Sri Lanka is facing one of the worst environmental disasters in its history after tons of plastic pellets have washed ashore near its capital devastating kilometers of pristine beaches and threatening marine life. The pellets, microplastics the size of lentils, are the type used as raw materials in the production of single-use plastic packaging. Authorities have warned people not to touch the pellets as it is still unclear how toxic they are.
On May 20, the Singapore-registered X-Press Pearl container ship caught fire on its way from India to Singapore, following a leak of nitric acid from a container which is thought to have triggered a chemical reaction in the cargo. This caused a fire which eventually made the ship a total constructive loss.
Although the fire was largely out by May 30, eight containers full of countless plastic pellets fell overboard during the accident and their contents spread with the ocean current.
Why it matters
Why are hundreds of tons of newly produced microplastics shipped as pellets across the world’s oceans? As if the plastic pollution crisis wasn’t already dire enough!
In less than 70 years of mass production, plastic has worked its way into every nook and cranny of the planet and its effects on the environment and climate are everywhere.
Images of soldiers and volunteers tirelessly working to remove the tiny microplastics from Sri Lanka’s beaches are once again shedding light on a broken system that is failing both us and the planet we call home. Natural resources are extracted to maximise profits over people. Fossil fuel and consumer goods companies are working together to power a throwaway economic model, where profit trumps the costs to our communities.
What we’re saying about it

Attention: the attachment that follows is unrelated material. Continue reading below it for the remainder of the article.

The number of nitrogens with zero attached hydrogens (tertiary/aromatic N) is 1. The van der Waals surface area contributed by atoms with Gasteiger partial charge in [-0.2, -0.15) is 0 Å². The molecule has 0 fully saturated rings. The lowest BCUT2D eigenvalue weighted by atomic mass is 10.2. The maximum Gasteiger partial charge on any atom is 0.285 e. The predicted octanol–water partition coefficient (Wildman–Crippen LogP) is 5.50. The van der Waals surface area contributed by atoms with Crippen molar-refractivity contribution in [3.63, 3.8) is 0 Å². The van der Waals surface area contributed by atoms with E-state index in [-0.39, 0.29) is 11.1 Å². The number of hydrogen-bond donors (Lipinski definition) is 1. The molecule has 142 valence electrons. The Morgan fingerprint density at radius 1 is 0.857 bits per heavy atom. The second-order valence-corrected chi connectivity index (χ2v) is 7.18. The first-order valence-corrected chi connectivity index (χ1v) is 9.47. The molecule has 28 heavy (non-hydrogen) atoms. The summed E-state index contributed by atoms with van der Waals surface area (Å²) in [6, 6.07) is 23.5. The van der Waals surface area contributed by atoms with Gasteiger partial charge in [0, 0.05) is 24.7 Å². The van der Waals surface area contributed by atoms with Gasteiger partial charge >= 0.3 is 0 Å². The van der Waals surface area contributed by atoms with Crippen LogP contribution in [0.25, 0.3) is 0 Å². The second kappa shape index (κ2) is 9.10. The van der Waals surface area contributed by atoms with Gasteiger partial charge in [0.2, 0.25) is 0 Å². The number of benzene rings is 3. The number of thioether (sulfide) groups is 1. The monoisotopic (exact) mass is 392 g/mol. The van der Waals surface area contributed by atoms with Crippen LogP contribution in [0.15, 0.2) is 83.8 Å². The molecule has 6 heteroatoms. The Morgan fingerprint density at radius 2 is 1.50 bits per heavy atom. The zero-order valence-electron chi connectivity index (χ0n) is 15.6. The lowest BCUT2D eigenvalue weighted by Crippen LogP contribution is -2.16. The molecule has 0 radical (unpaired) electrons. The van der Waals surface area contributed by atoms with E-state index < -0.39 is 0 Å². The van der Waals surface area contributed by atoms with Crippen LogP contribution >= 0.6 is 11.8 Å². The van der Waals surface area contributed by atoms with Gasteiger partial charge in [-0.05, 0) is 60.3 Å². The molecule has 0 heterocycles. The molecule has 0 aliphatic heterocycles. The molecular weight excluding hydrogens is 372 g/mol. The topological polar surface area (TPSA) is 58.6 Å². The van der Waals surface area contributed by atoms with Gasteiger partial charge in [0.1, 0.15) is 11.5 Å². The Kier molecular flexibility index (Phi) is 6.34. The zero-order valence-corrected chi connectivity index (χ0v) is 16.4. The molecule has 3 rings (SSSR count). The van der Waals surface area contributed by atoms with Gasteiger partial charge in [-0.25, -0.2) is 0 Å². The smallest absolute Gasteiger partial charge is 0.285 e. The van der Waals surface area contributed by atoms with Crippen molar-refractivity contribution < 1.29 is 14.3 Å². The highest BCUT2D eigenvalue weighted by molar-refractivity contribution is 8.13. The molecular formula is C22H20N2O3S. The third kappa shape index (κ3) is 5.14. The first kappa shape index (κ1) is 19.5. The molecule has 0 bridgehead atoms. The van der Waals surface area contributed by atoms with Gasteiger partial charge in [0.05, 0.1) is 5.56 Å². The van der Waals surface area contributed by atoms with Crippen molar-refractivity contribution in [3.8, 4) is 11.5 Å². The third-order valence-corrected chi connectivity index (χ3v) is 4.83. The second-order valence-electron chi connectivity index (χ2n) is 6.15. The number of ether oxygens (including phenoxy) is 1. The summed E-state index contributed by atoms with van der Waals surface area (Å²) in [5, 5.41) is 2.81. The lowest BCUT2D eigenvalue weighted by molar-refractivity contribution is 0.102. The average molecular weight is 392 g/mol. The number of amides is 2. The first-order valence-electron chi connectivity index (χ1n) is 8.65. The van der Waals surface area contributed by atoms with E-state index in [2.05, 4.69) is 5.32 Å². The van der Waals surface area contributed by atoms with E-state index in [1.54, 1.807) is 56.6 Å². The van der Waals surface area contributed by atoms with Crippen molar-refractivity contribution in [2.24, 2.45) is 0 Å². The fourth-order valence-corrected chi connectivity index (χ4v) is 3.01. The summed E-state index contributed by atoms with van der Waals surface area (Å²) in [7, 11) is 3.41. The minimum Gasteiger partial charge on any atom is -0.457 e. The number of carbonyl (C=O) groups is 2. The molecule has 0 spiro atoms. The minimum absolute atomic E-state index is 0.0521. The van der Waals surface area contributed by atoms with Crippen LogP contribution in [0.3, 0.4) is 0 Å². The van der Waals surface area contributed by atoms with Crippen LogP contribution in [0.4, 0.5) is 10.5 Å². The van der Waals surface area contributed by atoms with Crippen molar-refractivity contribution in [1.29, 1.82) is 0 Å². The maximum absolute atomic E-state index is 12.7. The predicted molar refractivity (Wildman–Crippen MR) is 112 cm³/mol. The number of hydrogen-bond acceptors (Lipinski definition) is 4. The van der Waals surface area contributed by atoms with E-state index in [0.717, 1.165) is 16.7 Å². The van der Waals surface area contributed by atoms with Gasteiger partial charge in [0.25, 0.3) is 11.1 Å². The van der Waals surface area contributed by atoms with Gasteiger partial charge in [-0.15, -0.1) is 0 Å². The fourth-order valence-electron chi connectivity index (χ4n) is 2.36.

“Big brands cannot continue increasing plastic production without devastating the health of communities and our biodiversity around the globe while fueling runaway climate change,” said Abigail Aguilar, Regional Campaign Coordinator at Greenpeace Southeast Asia. “The clock is ticking. Enough of the greenwashing by big brands and the fossil fuel industry”.
What needs to happen
Plastic is not just an ocean and waste problem, it is a climate, health and social justice problem too. There is no human health without planetary health: big consumer goods brands that rely on single-use plastic, like Coca-Cola, Nestle and Pepsi, must rethink their business model and embrace a green and just future.
Demand that big brands stop propping up the fossil fuel industry, move away from single-use plastic completely, and implement sustainable refill and reuse systems on a global scale to deliver their products.
And in terms of environmental disasters such as this, the shipping company should be held responsible for all lost containers, their contents and any adverse impacts caused. Importantly, plastic should be classified as an environmentally hazardous material and handled as such by being allocated IMDG codes (international code for the maritime transport of dangerous goods in packaged form).
Ana Hristova is Plastic Campaign Strategist with Greenpeace International